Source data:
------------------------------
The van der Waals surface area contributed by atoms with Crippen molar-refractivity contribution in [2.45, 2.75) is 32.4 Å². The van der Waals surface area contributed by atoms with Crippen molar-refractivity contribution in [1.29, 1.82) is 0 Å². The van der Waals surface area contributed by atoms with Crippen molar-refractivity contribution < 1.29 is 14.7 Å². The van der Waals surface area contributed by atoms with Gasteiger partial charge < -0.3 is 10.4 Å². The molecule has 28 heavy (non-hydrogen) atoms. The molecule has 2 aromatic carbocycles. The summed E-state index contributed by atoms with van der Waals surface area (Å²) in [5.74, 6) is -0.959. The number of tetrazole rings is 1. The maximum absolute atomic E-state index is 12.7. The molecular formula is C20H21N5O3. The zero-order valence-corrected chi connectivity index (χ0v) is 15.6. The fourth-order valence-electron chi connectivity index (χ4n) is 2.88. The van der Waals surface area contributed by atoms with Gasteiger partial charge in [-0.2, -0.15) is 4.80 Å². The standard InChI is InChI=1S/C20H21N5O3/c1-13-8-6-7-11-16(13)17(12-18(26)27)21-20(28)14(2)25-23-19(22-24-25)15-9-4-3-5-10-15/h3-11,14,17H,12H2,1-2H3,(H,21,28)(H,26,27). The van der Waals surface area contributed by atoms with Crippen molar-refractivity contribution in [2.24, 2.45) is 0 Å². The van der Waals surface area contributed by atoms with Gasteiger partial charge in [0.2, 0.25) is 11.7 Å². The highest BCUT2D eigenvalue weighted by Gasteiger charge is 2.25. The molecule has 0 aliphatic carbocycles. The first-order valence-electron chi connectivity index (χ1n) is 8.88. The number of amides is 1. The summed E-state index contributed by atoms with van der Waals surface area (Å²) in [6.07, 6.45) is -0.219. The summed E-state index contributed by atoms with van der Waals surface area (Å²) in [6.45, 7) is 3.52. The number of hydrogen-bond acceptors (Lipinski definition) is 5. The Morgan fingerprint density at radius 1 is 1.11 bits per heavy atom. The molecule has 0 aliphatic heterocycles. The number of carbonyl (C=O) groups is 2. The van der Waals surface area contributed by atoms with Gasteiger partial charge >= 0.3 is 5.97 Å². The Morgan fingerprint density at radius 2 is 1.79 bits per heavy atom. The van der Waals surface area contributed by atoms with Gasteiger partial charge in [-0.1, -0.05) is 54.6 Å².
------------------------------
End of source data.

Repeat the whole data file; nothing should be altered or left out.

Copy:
The van der Waals surface area contributed by atoms with Crippen molar-refractivity contribution in [2.45, 2.75) is 32.4 Å². The van der Waals surface area contributed by atoms with Crippen molar-refractivity contribution in [1.29, 1.82) is 0 Å². The van der Waals surface area contributed by atoms with Crippen molar-refractivity contribution < 1.29 is 14.7 Å². The van der Waals surface area contributed by atoms with Gasteiger partial charge < -0.3 is 10.4 Å². The molecule has 28 heavy (non-hydrogen) atoms. The molecule has 2 aromatic carbocycles. The summed E-state index contributed by atoms with van der Waals surface area (Å²) in [5.74, 6) is -0.959. The number of tetrazole rings is 1. The maximum absolute atomic E-state index is 12.7. The molecular formula is C20H21N5O3. The zero-order valence-corrected chi connectivity index (χ0v) is 15.6. The fourth-order valence-electron chi connectivity index (χ4n) is 2.88. The van der Waals surface area contributed by atoms with Gasteiger partial charge in [-0.2, -0.15) is 4.80 Å². The standard InChI is InChI=1S/C20H21N5O3/c1-13-8-6-7-11-16(13)17(12-18(26)27)21-20(28)14(2)25-23-19(22-24-25)15-9-4-3-5-10-15/h3-11,14,17H,12H2,1-2H3,(H,21,28)(H,26,27). The van der Waals surface area contributed by atoms with Crippen molar-refractivity contribution in [2.24, 2.45) is 0 Å². The van der Waals surface area contributed by atoms with Gasteiger partial charge in [0.2, 0.25) is 11.7 Å². The highest BCUT2D eigenvalue weighted by Gasteiger charge is 2.25. The molecule has 0 aliphatic carbocycles. The first-order valence-electron chi connectivity index (χ1n) is 8.88. The number of amides is 1. The summed E-state index contributed by atoms with van der Waals surface area (Å²) in [6.07, 6.45) is -0.219. The summed E-state index contributed by atoms with van der Waals surface area (Å²) in [6.45, 7) is 3.52. The number of hydrogen-bond acceptors (Lipinski definition) is 5. The Morgan fingerprint density at radius 1 is 1.11 bits per heavy atom. The molecule has 0 aliphatic heterocycles. The number of carbonyl (C=O) groups is 2. The van der Waals surface area contributed by atoms with Gasteiger partial charge >= 0.3 is 5.97 Å². The Morgan fingerprint density at radius 2 is 1.79 bits per heavy atom. The van der Waals surface area contributed by atoms with Gasteiger partial charge in [-0.1, -0.05) is 54.6 Å².